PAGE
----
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Strengthening health systems and interventions to improve the quality of maternal care: the focus of Millennium Development Goal 5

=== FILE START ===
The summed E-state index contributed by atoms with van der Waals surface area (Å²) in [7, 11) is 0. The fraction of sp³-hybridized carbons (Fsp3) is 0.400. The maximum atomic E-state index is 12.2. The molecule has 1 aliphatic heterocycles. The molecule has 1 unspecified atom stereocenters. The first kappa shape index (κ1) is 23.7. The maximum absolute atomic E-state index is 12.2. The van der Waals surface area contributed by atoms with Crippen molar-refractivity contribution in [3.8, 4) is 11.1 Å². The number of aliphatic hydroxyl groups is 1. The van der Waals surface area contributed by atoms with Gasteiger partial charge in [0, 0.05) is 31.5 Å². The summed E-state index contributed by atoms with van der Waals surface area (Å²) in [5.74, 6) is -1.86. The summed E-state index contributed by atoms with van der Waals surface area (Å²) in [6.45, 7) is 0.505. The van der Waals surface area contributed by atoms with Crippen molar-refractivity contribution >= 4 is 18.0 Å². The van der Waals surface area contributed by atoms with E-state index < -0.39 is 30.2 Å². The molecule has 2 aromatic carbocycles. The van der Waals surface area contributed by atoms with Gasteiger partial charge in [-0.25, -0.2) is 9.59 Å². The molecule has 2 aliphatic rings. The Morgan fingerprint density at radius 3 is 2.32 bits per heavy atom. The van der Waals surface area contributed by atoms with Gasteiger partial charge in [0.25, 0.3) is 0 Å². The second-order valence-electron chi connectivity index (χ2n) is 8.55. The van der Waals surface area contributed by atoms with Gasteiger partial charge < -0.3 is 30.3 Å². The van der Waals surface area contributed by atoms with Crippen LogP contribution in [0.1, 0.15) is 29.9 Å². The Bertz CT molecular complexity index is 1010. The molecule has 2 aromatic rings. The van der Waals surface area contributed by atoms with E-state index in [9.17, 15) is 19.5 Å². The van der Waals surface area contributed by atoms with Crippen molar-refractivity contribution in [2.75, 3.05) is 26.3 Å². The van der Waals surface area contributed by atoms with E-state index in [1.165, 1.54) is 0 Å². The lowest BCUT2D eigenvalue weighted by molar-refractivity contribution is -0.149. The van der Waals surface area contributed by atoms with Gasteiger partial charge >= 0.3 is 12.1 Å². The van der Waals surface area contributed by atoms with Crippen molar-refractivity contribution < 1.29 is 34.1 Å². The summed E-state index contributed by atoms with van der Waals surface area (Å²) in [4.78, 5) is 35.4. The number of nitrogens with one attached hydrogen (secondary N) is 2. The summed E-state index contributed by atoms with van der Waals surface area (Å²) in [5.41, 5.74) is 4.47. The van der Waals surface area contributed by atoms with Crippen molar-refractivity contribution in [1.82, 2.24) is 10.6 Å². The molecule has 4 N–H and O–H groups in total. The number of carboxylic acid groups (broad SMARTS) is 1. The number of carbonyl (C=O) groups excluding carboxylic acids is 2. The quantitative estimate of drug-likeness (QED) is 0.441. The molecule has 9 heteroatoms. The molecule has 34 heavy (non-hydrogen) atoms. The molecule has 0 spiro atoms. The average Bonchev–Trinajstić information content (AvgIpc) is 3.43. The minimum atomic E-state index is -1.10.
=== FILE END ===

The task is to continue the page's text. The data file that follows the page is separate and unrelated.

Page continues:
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https://www.eduzhai.net Public Health Research 2015, 5(1): 16-23 DOI: 10.5923/j.phr.20150501.03 Strengthening Health Systems and Interventions towards Quality Maternal Care: A Focus on Millennium Development Goal Five Robert Bella Kuganab-Lem1,*, Rhubamatu Iddrisu, Issahaku Mustapha2 1University for Development Studies, Department of Allied Health Sciences, School of Medicine and Health Science, Tamale, Ghana 2University for Development Studies, Department of Community Health and Family Medicine, School of Medicine and Health Science, Tamale, Ghana Abstract In Africa South of the Sahara, lots of women die during pregnancy and childbirth largely due to lack of access to skilled routine and emergency care. There is consensus that a well functioning health system is imperative in providing quality maternal care to reduce maternal mortality. This study sought to assess the quality of maternal health care delivery in the Tamale metropolis of Ghana. It was a descriptive cross-sectional survey; probability proportional to size was used to select participants. The study samples were made up of 390 women of child bearing age who attended the health facilities and 75 health personnel in five facilities. Two focus group discussions were also held in two randomly selected communities of the metropolis. The key findings were that there was general client dissatisfaction. This was expressed in long waiting time, dirty environment and unfriendly staff attitude. 88.7%, 41.3% and 60.5% expressed dissatisfaction with the waiting time, dirty facility environment and unfriendly staff attitude respectively. The study also found that very critical and important materials such as emergency drugs and blood were in short supply. 54.8% of respondents who went on emergency admissions could not get emergency drugs at the facility and 82.2% who needed to be transfused could not be transfused immediately because blood was not readily available. The numbers of Health personnel were found to be inadequate. They had little or no refresher training in dealing with emergency maternal health care issues. The study concludes that given this situation in a metropolis, makes the achievement of MDG five a long shot, particularly In Ghana where majority of the population live in rural and underserved communities. Keywords Health systems, Quality Maternal Care, Millennium Development Goals 1. Introduction The issue of quality maternal health care has become critical since the adoption of the Millennium Development Goals (MDGs). Quality health care means providing health services to individuals and communities to improve their health outcomes. It is usually focused on client’s perspectives on satisfaction and on achieving efficiency in health care facilities [1]. The provision of quality health care hinges on a well functioning health system. Health Systems are often referred to as all the activities whose primary purpose is to promote, restore or maintain health [2]. It is the identification of issues that interfere with the provisions of quality services and introducing system changes that result in sustainable improvements in health that is referred to as Health System * Corresponding author: kuga_robert@hotmail.com (Robert Bella Kuganab-Lem) Published online at https://www.eduzhai.net Copyright © 2015 Scientific & Academic Publishing. All Rights Reserved Strengthening [1, 2]. The WHO defines maternal health as the health of women during pregnancy, childbirth and the postpartum period. Maternal Care includes antenatal care (ANC), care during delivery, intranatal care (INC) and care of mother for 42 days after delivery, postnatal care (PNC). Many Countries including Ghana have tried over the years to introduce arrays of initiatives and strategies to improve the functions of the health system to lead to better health. These initiatives are often aimed at improvements in access, coverage and quality of care, especially maternal care. Quality is the degree to which a product or service meets the expectation of an individual or a group [3]. Whilst there is no universally-accepted definition of "quality care", it is widely acknowledged to embrace multiple levels from patient to health systems and multiple dimensions, including safety as well as efficiency. Quality care as noted by [4] should lie at the core of all strategies for accelerating progress towards MDG Four and Five. They [1, 2] observed that quality maternal health care implies the extent to which maternal health care resources Public Health Research 2015, 5(1): 16-23 17 and services correspond with standards of a particular country. However, to provide quality maternal health, health care providers need to have adequate infrastructure, clinical skills, necessary equipment and supplies and a functioning referral system so that women with complications can get treatment as soon as possible. Successful prevention of maternal deaths hinges on adequate and quality emergency obstetric care. To achieve this quality emergency health care is having skilled health care personnel, a supportive environment in terms of essential drugs and supplies, adequate equipment in quality and quantity and a good referral system. Many household surveys report a reasonably high proportion of women delivering in health facilities. However, the quality and adequacy of facilities and personnel are often not assessed [2]. The World Health Organization issued guidance in 2001 on a new model of antenatal care (ANC) called focused antenatal care (FANC). Ghana adopted this and reinvigorated antenatal care services. Three major interventions were adopted and vigorously implemented. These were; using focused antenatal care job aids (charts and posters). Implementation of integrated services, which includes history taking, physical and laboratory examinations and ensuring that the same provider attends to the client during all antenatal care visits which was reduced from 13 to four comprehensive visits. In 2008 the government added a benefit package of free maternal care for pregnant women. The Benefit Package includes the following; free registration or renewal of membership of the National Health Insurance; no processing fee for registration or renewal and also no maturity period for an insurance cover [5]. Making antenatal care attendance comprehensive and personalised and removing the financial barriers were ways to improve access to quality maternal health care in public and private health facilities. [6] Assert that regardless of continued high-level political and organizational commitments, maternal mortality and for that matter quality maternal health delivery remains as one of the greatest challenges facing the developing world, as well as a tragedy that is often neglected or compromised. To them, the progress on the maternal mortality reduction target has been far too slow to reach the set goal, a sad reality that many view as one of most embarrassing manifestation of health and social systems failure. In Ghana even though over 90% of pregnant women attend antenatal care in health institutions, only 43% deliver in health facilities [7]. The national caesarean section rate stands at 3.7% and this reflects inadequate obstetric coverage for maternal health set in MDG Five [8]. Several reports suggest that reducing maternal mortality and reaching the MDG Five target by 2015 is difficult for Ghana. The question therefore is what is the challenge in the provision of quality maternal health services in Ghana and particularly for a metropolis, given interventions to improve the health system for maternal health care delivery? 2. Methodology Tamale Metropolis is one of the twenty six administrative and political Districts in Northern Region and is the capital town of the region. It is located in the centre of the region, approximately 175km east of longitude 1° west and latitude 9° north. The Metropolis has a total population of 371,351 projected at 2.9% regional growth rate. Population of WIFA is Ninety Three Thousand One Hundred and Forty Five (93,145) and expected deliveries 15,525 [10]. It has a surface area of 1011 sq. km. which forms about 13% of the total land area of the Northern Region. Its population density is 384 persons per sq. km [7, 9]. This study was a Descriptive Cross-sectional survey. The study population were all women in the Tamale Metropolis and health personnel at five selected hospitals and clinics. The study sample included pregnant or women with children who attended child welfare, antenatal and post natal clinics in the Metropolis (390) and Midwives, Nurses and Doctors working in the health facilities (75). Quantitative data was gathered using questionnaire administered to the women who attended the five health facilities, whiles qualitative data were gathered from in-depth interviews with staff of the maternal health units of the facilities and two focus group discussions in two randomly selected communities. The dependent variable for the study was quality maternal health care measured by client satisfaction and outcomes while independent variables were; Staff-Client interpersonal relationship including levels of therapeutic communication and attitudes, Adequacy and quality of staff, Available resources in health facility and Client satisfaction. 3. Data Analysis and Results A set of questionnaire was administered to 390 respondents at three public hospitals, a private hospital and a maternity home in the Tamale Metropolis. An in-depth interview was also conducted for Nurses, Midwives and Doctors. Two focus group discussions were also conducted in two communities. Data were processed and analyzed using SPSS version 17. The data analyzed are presented in tables, graphs and a pie chart. The focus group discussions were transcribed and translated and emerging themes extracted. The in-depth interviews were also analyzed manually. 3.1. Socio Demographic Status As shown in the table 1, the age group of study participants ranged from 17 to 40 years. 41% were between the ages of 29 to 34 years. A huge majority of the respondents, 98% were married. Only 1% of the respondents were single and another 1% were either divorced or separated. 12% of the respondents had primary education, 40% had secondary education whiles 18.8% had tertiary education. 29.2% did not have formal education. 11.8% of the respondents were unemployed. Respondents on public 18 Robert Bella Kuganab-Lem et al.: Strengthening Health Systems and Interventions towards Quality Maternal Care: A Focus on Millennium Development Goal Five sector employment were 18.2%, 8.5% were employed in the private sector. A good majority of the respondents, 61.5% were self-employed. Table 1. Demographic status of Respondents’ Item Age Characteristics Frequency % 17-22 28 7.0 23-28 123 30.8 29-34 164 41.0 35-40 85 21.2 400 100 Marital Status Married 393 98.0 Single 4 1.0 Other specify 4 1.0 400 100 Educational Status Primary 48 12.0 Secondary 150 40.0 Tertiary 75 18.8 Non-Formal 117 29.2 400 100.0 Employment Status Unemployed 47 11.8 Public sector 73 18.2 Private sector 34 8.5 Self-employed 246 61.5 400 100.0 Source: Field work, Dec, 2013 3.2. Client Satisfaction Waiting time at the facilities was averagely high. 11.5% of the respondents waited for one to 59 minutes. 18% waited for one to two hours, 28.2% waited for two to three hours. Respondents who waited for three to four hours constituted 32% whiles 10.2% said they waited for over four hours to be seen by the care giver. Asked about the time respondents spent with the provider during consultation, 46.5% of respondents spent one to 14 minutes, 41.8% spent 15 to 30 minutes and 11.7% said they spent over 30 minutes. Asked about their view on the waiting time, 62.5% felt the waiting time was too long, 26.2% felt it was long. Only 11.3% felt the waiting time was normal. The waiting times for those who visited during emergency were; 34.2% for one to 30 minutes, 38.5% waited for 31 to 59 minutes and 24.8% waited for one hour to 30 minutes. The rest of the respondents who waited for over one hour 30 minutes constituted 2.5%. Respondents impression about the facility/ward environment was fair.10% said the environment was very clean, 48.7% reported it was clean, 36.3% indicated that the ward environment was dirty and 5% said it was very dirty. On the issue of if respondents were generally satisfied with services received at the facilities, 52.5% were generally satisfied and 47.5% said they were dissatisfied with the services of the facilities. Table 2. Client satisfaction Item Time spent at Consultation Waiting time at the facility Impression about Waiting time Description of facilities/ward environment Waiting time during emergency Characteristics Freq % 1-14mins 117 46.5 15-30 mins Over 30 mins 107 41.8 30 11.7 256 100 1 – 59 mins 1 – 2hrs 2 – 3hrs 3 – 4hrs Over 4hrs Too long 46 11.5 72 18.0 113 28.2 128 32.0 41 10.2 400 100 250 62.5 Long Normal/ok 105 26.2 45 11.3 400 100.0 Very clean 40 10 Clean 195 Dirty 145 Very dirty 20 400 1-30 minutes 55 31-59 minutes 62 1hour-1hr 30mis 40 Above 1hr 30mins 14 Total 161 48.7 36.3 5 .0 100.0 34.2 38.5 24.8 2.5 100.0 Source: Field work, Dec, 2013. During the focus group discussions sessions, participants generally, were of the view that they spent a lot of time at the health facilities. They all agreed that they spend between two and three hours on a normal ANC/PNC visit or even more. On general satisfaction, the focus group participants were almost equally divided on being generally satisfied with the services and not satisfied with the services provided at the health facilities. Respondents who said they were given some health talks at the facilities were 78.2%. When respondents were asked to mention areas of education and counseling they received at the health facility, 21.5% of the sampled population mentioned self care and nutrition during pregnancy. 49.6% reported having received information on exclusive breastfeeding and 7% were given information on immunization. 27.2% said they received information on all of the above. 3.3. Material Resources Majority of the respondents got their prescriptions at the same health facility, 84.5%. Only 15.5% did not receive all the prescribed drugs at the same facility. On the availability Public Health Research 2015, 5(1): 16-23 19 of drugs, staffs interviewed and the focus groups were agreeable that routine medications were always available in the dispensary. Table 3. Material resources S/N Item Yes % No % Total % 1 Receipt of all prescribed medicines 338 84.5 62 15.5 400 100 2 Seats at facility 360 90.0 40 10.0 400 100 3 Space/ tools at maternal health units 215 53.6 185 46.4 400 100 4 Availability of emergency medicines 73 45.2 88 54.8 161 100 5 Availability of blood 5 17.8 23 82.2 28 100 Source: Field work, December, 2013 Table 4. Client Expectation What were Client Expecting Palpate Check vitals Examine with other equipment Other specify Total Frequency 369 11 16 4 400 Percent 92.2 2.8 4.0 1.0 100.0 Source: Field work, Dec, 2013. Table 4 above depicts responses on availability of material resources at the facilities. On availability of space and tools, 53.6% of the respondents indicated that there were sufficient tools and space at the facilities. Majority of respondents got seats at the facility (90%). Equally, the focus groups were of the view that there were sufficient basic tools and space. In the in-depth interviews, staff noted that basic material supplies were adequate except that the supplies at times were erratic. As indicated in table 4, respondents who were served with emergency medicines during emergency visit were 45.2% where as those who could not get emergency drugs were 54.8%. In the case of blood transfusion, 82.2% of respondents said blood was not readily available. 34.6% of the respondents got laid on the floor after delivery and 64.9% got a bed to lie on. 3.4. Human Resources 62.4% of the respondents when asked about the category of health personnel who attended to them mentioned a midwife, 31.5% mentioned a nurse and 6.1% said that a doctor attended to them. 53% of respondents thought that health staffs were not adequate to deliver maternal health services where as 47% thought health personnel were adequate. On the adequacy of the health staff, majority of FGD participants were of the view that they are inadequate. They intimated that their inadequacy sometimes cause them to have long waiting hours at the facility. The health staffs were of the view that their numbers were inadequate. At the West Hospital, only two doctors attend to all clients including maternal health cases. At the ANC, only five staffs attend to an average of 70 clients daily. At the Central hospital, five staffs attend to 85 clients daily. At the private clinic, it was noted that one doctor (part-time) and a nurse or midwife attend to the clients. Most often in situations of emergency, the Doctor has to be called from somewhere. On staff quality, it was noted that majority of staff from all the study facilities have not had any refresher training for over three years. The few who have had training had it once over the last three years. 7, 2% 109, 27% 86, 21% 198, 50% Self-care during Pregnancy/Nutrition Exclusive Breasting All Immunization Source: Field work, Dec, 2013. Figure 1. Education and Counseling 20 Robert Bella Kuganab-Lem et al.: Strengthening Health Systems and Interventions towards Quality Maternal Care: A Focus on Millennium Development Goal Five 64.9 70 60 50 34.6 40 30 20 10 0.5 0 1 2 3 Source: Field work, Dec, 2013. Figure 2. Laying place at last delivery 系S列eri1es1 249 250 200 150 126 100 Midwife Nurse Doctor 50 25 0 Midwife Nurse Doctor Source: Field work, Dec, 2013. Figure 3. Human Resources 3.5. Client Expectations of Services and Communication An overwhelming majority of the respondents, 92.2% indicated that they were expected to be palpated during any visit to a health facility. 2.8% expected their vital signs to be checked whiles 4% of the respondents’ expected that they should be examined with some equipment. When respondents were asked whether there was sufficient communication between them and the health care professionals, 35% indicated that there was sufficient communication and 65% of the respondents said there was little or no communication at all on findings/ results of palpation, vital signs or any other assessment done by the health professionals. This statement was typical amongst the focus groups. “they do not communicate with us. the only word you hear is go and take this medicine.” On whether respondents were welcomed at the point of delivery of service either in consulting room, labour/maternity wards or at ANC, 39.5% said they were welcomed and 60.5% said they were not welcomed. On whether staff had the right attitude, 58.7% of respondents indicated that staff were unfriendly and displayed bad attitude where as 41.3% said they were friendly, caring and showed good attitude. 4. Discussions 4.1. Client Satisfaction Client satisfaction was measured in respect of waiting time, the facility environment, availability of toilets, consultation time and expectation of services. A study in Nigeria reported that the national mean waiting time before Public Health Research 2015, 5(1): 16-23 21 antenatal consultation was 131.1 minutes [10]. This national average for Nigeria is in consonance with this study were the mean waiting time is 130 minutes. A study to determine the average waiting time in a Malaysian public hospital and to gauge the level of patient satisfaction also found that on average, patients waited for more than two hours [11]. Majority of the women intimated their frustration when they go to the clinics or hospital due to the long periods of time they have to spend. For them, more than one hour of wait was dissatisfying. A common remarked was; “any time I have to go to the health facility especially for antenatal or postnatal, I feel sad because I will not be able to do any work that day because by the time I come back, it is too late for me to prepare food and go out to sell”. It has been well documented that overall satisfaction declines the longer a patient has to wait in a health facility. Patients experience extreme inconvenience and negativity if they have to wait longer and his can increase patient anxiety expressed by physical and emotional discomfort. It is important for health care providers to tell patients how long they are expected to wait and also treat them with courtesy and respect to reduce their anxieties. This can improve patients' perceptions of their wait and result in increased patient satisfaction and improved patient-provider relationship. From the respondent’s assessment of the health facility environment, 41.3% of respondents felt the environment was unclean and unpleasant. The findings confirms a study by [12] in Bangladesh, a developing country where 43% of study participants felt dissatisfied did so for reasons related to poor/ unclean environment, no toilet facilities and poor beddings at the clinics. In the same study it was noted that in Bangladesh the mean waiting time across all facilities was 39 to 40 minutes. Even though Bangladesh reported a lower waiting time period for a developing country, they also reported poor quality of care represented by poor and less consultation time. During focus group discussions, the participants intimated that the toilets and bath rooms were very dirty. This they said was largely due to lack of running water. Perceptions of poor care can emanate from a situation where a health facility has unclean rooms and bathrooms. Unclean rooms can become contaminated and contribute to hospital acquired infections in patients. This fact was long noted by Florence Nightingale when she stated that the sick room itself will interact with the disease and cause harm to the patient [13]. It is therefore critical that facilities maintain some acceptable levels of hygiene, provide some comfort, clean seating and bath rooms. It is conclusive that it is not only the wait that brings dissatisfaction but also the environment in which the patient waits. 4.2. Availability of Material Resources Societies that have achieved the lowest levels of maternal mortality have done so by preventing unwanted pregnancies, reducing the incidence of pregnancy complications and by having adequate and equipped facilities to treat pregnancy and labour related complications [14]. This assertion underscores the importance of material resources in the delivery of quality maternal health and the achievement of desired health outcomes. Materials, which include medicines, supplies and logistics systems, are critical to good performance of the health care system. Medicines are the most important indicator of quality commonly cited by health care consumers. On availability of material resources, 84.5% of the respondents indicated that all prescribed medications were received at the health facility. 90% of the respondents intimated they have had seats to sit on when they last visited the health facility. 53.6% of the respondents also asserted that there was enough space at both the labour and maternity wards when they last visited the health facility, whiles 64.9% of the respondents who last delivered in a health facility slept on a bed. This is collaborated by the focus groups where 90% of the participants observed that the health facilities had the necessary tools to work with. However, an earlier study [15] on resources for quality maternal health delivery noted inadequate material resources as a bane to achieving quality maternal health care delivery. The study noted that infrastructure and financial problems were critically limiting the delivery of services. This was also earlier observed by [16] He noted that a major problem hindering quality delivery of ANC is inadequate resources. In a qualitative study in Zimbabwe [17] health workers during in-depth interviews expressed concern over shortage of antenatal resources such as medications. This study on the other hand noted the availability of routine resources. 84.5% of the respondents said they had received all the prescribed medicines at the health facility. In a study conducted in Gambia [18], they noted that quality of services was affected by shortage of essential medications. The study noted that in many facilities the available supplies were inadequate and erratic. From the in-depth interviews with health personnel it was noted that supplies of medications and other materials are adequate though not regular and at times erratic. In this study, the supply of essential emergency medicines was limited. 54.8% of respondents affirmed this. This supports [15] that intermittent shortage of essential medicines in the hospitals is a chronic problem. The availability of blood is essential and life saving. 82.2% of respondents said blood was not readily available for transfusion purposes. The shortage of emergency medicines and blood is worrying. This stems from the fact that Anemia and Hemorrhage are leading causes of maternal mortality. There is a strong association between maternal mortality and blood transfusion and the provision of such critical supplies cannot be underplayed as it undermines effective maternal health care provision. Governments and donors agencies must establish and maintain budgets for blood and essential emergency medicines for all maternal and child health units. 22 Robert Bella Kuganab-Lem et al.: Strengthening Health Systems and Interventions towards Quality Maternal Care: A Focus on Millennium Development Goal Five 4.3. Adequacy and Quality of Staff Human resource is the bedrock for the provision of quality maternal health services. It is therefore important to ensure the availability of quality and adequate human resource to deliver quality maternal health care. In this study, it was noted that 6.1% of respondents were attended to by a medical doctor. Majority, 62.4% were attended to by midwives, 31.5% of the respondents were attended to by a nurse. 47% of the respondents said the staff quality were enough, whiles 53% thought that staff numbers were inadequate to handle clients that come to the health facilities. The skilled delivery is 68.5% in the metropolis compared to a report of 84% in 2008 of urban deliveries nationally [7]. The same report notes that rural skilled deliveries are 43%. The 68.5% observed in this study of a metropolis clearly indicates that Tamale cannot be described as entirely urban. In the interviews with staffs, majority of them asserted that they were being over stretched and work beyond the normal working hours because of their limited numbers. A study in Palestine [19] noted the lamentations of a Nurse that they are given loads that are extremely exceeding their abilities as individuals and humans. It is “insane” she observes. A study reported that Ghana’s health professional staff reported working long hours. In Ghana, the doctor-patient and Nurse patient ratio it is reported to be 1:10,000 and 1:1240 respectively [20]. The in-depth interview with staff revealed that some doctors consult with more than 50 clients a day. It further revealed that three to four nurses attend to 75 to 85 clients at the ANC units at the Central and West Hospitals. FGDs also confirmed that there were not sufficient staffs. Participants expressed their frustration of the inadequate staff numbers that causes long waiting time at the facilities. “any time you go to the hospital, you spend so much time because there is no enough workers. You may see one or two nurses doing all the work. They cannot attend to us early so we just sit and wait…” On staff quality, majority of staff reported that they attend fewer refresher training than they should with some reporting that they have not had any refresher training over the last three years. The few of them who have had training reported having it once over the last four years. Nurses and Midwives are the key front line staff in most health care delivery systems and their contribution is crucial to meeting MDG five. There is however growing evidence of the impact of inadequate numbers of nurses and midwifes on the delivery of maternal health care. The causes of low staff numbers are multi faceted and include several push and pull factors. These are under supply of new staff, poor human resource planning and allocation, poor retention polices, poor incentive packages and lack of progression through career development plans. To make progress in MDG five there must be a search for solution which has to focus on providing conducive work environment, refresher training, opportunities to progress professionally and also incentives and motivation to returning Nurses and Midwives. These strategies fall in line with the WHO Global Standards for professional nursing and midwifery education and training and should be adopted to enhance adequacy in numbers and quality in maternal health care delivery. 4.4. Communication and Interpersonal Relationship It is reported widely that interpersonal relations between health care providers and clients is one of the key factors to improved client satisfaction, up-take and sustained use of services, compliance and better health outcomes [12, 19, 21]. Interpersonal relations has to do with effective communication with clients, reception of clients to the facility, how friendly service providers were to clients and the general attitude of health service providers to clients. From this study, 58.7% of respondents reported that the health professionals were not friendly. Earlier studies conducted, [15, 22, 23] have all indicated that health professionals are seen as unpleasant and unfriendly. A review report by Ministry of Health Ghana cited poor interpersonal relations, unfriendly and disrespectful staff attitude as a major cause of client dissatisfaction. A participant at a focus group narrated the following experience; “the nurses and midwives did not care about me and I was in pain for three days”. She also said when she started delivering, there was no person around and the baby was more than half way out before a nurse or midwife was prompted and she rushed to me with “kulikuli” (a local snack) in her hand. Reports of this nature are very common and yet, on their part, all the health personnel during the in-depth interview said they have cordial, friendly, good rapport and good relationship with their clients. They admitted however, that they at times have issues with some clients especially when they have to work with an overwhelming numbers of clients at the same time. The issue of poor staff attitude from the perspective of clients is nagging and can be improved through sustained training of staff in communication skills as well improvement in work environment and motivation of staff. The critical task is to create an open and transparent communication environment. Such an open environment can build an effective Nurse-Patient relationship that is therapeutic. It will optimize patients’ involvement and compliance in treatment by building patients sense of safety in the hands of caring professionals. 5. Conclusions To attain some levels of achievement in relation to MDG five it is imperative that the health system of Ghana deals with the issues which hinder the provision of quality health care services. The system has to bring in changes to improve the delivery of maternal health care services. The areas for health system strengthening should include improving on the time Clients have to wait to receive Public Health Research 2015, 5(1): 16-23 23 services. Improving on the facility environment, both internal and external is also crucial for client satisfaction and appreciation. A healthy working environment is equally necessary for staff motivation and output in performance. The availability of material resources in the delivery of maternal health care is critical. It was noted that very critical and important supplies such as emergency drugs and blood are not in regular supply. The erratic supply nature of these essentials can severely affect and hamper the objective of MDG five and reverse gains made in maternal care. As we approach accounting for the MDGs, there is urgent need to look at strengthening the building blocks of health systems and particularly reformulating new antenatal models that will enhance quality for maternal health care delivery. This strengthening should cut across urban and rural settings as both are in dire need. [11] Pillay, D.I., Ghazali, R.J., Manaf, N.H., Abdullah, A.H., Bakar, A.A., Salikin, F., Umapathy, M., Ali, R., Bidin, N., Ismail, W.I. (2011). “Hospital waiting time: the forgotten premise of healthcare service delivery”? Department of Research and Technical Support, Ministry of Health, Malaysia, C:\Users\rHUBAMA\Downloads\waitng 1. Htm 24(7):506-22. [12] Chowdhury S, Hossain SA, Halim A. (2009). Assessment of Quality of care in antenatal and newborn health services available in public health care facilities in Bangladesh. Bangladesh Med Res Counc Bul,. 35(2):53-6. [13] Nightingale, F. (1860). Notes on Nursing. What it is and What it is not. First American Edition, D. Appleton and Co. New York. [14] McCarthy, J., Maine, D. (1992). “A framework for analysing the determinants of maternal mortality,” Studies in Family Planning 23(1), 23-33. REFERENCES [1] United Nations (2000, September 18th). United Nations Millennium Declaration. Retrieved from http://www.un.org/ millennium/Declaration/ares552e.pdf. [2] World Health Organization (2008, September). Factsheet: Millennium Development Goal 5. Retrieved from http://www.imaginechicago.org/ubumama/doc/mdg5.pdf. [3] MOH/GHS. (2002). Quality Health Care Assurance Manual. Accra, Ghana. [4] Van den Boek et al. (2009). Quality of Care for Maternal and new Newborn; Neglected Agenda. British Journal of gynecology, Supplementary edi. 116, 1: 18-21. [5] Ziraba, A.K., Mills, S., Madise, N, Saliku, T., Fotso, J.C., (2009). The state of emergency obstetric care services in Nairobi informal settlements and environs: results from a maternity health facility survey. .African Population and Health Research Center, Nairobi, Kenya. [6] National Health Insurance Scheme (2008). Annual Report, Accra, Ghana. [7] Ghana Democratic and Health Survey (DHS). (2008). Ghana Statistical Service, Ghana. [8] Adanu R.M.K. (2002). Cervical Cancer Knowledge and Screening in Accra, Ghana. Journal of Women’s Health on Gender Base Medicine, 11(6):487-488. [9] Tamale Metropolitan Health Directorate, (2012). Annual Report. [10] Oladapo, O.T., Osiberu M.O. (2008). “Do Sociodemographic characteristics of pregnant women determine their Perception of Antenatal Care”? Maternal and Child Health Journal, 10(2), 2000-2004. [15] Dzomeku, M.V. (2011). Maternal satisfaction with care during labour: A case study of Mampong-Ashanti district hospital maternity unit in Ghana. International Journal of Nursing and Midwifery, 3 (3), pp30-34. [16] Turan, J.M., Bulut, A., Nalbant, H., Ortayh, Akalin, J.H. (2006). “The quality of Hospital based Antenatal care in Istanbul”, Family Planning, (1) 37. [17] Mathole, T., Lindmark, G., Ahlberg, B.M. (2005). “Dilemmas and paradoxes in providing and changing antenatal care: a study of Nurses and midwives in Rural Zimbabwe”, Advance Access publication. [18] Mamady, C., Johanne, S., Siri, V. (2005). Maternal Mortality in Rural Gambia, a qualitative study on access to emergency obstetrics care, Reproductive Health, 2:3 doi; 10.1186/1742. [19] Hassan B.S., Narrainen, S. (2013, Dec. 29th). Shedding Light on challenges faced by Palestinian maternal service providers. PubMed. Retrieved from http http//www.nbci.nih.gov/pubm ed/19775/85. [20] Witter, S., Arhinfl, D.K., Kusi,A., Akoto, S. (2007). The Experience of Ghana in Implementing a User Fee Exemption Policy to Provide Free Delivery Care. Reproductive Health Matters, 15(30), 61-71. [21] Kuganab-Lem, R.B., Kanton, L., Dokudugu R. (2014). Birth Preparedness and Complication Readiness: A study of Postpartum Women in a Rural District of Ghana. Journal of Public Health Research. 4(6):225-233. [22] Ozochukwu, B.S., Onwukekwe, O.E. (2004). Socio-Economic Differences and Health Seeking Behaviours for the Diagnosis and Treatment of Malaria; A case study of four locak Government areas operating the Bamako Initiative Programme in South-East Nigeria. International Journal for Equity in Health. 3:6. [23] Matekwe-Phoya, A.M. (1993). “Factors that influence Early Prenatal Care Enrollment and Compliance Behavior among Rural Malawian Women”. PhD Thesis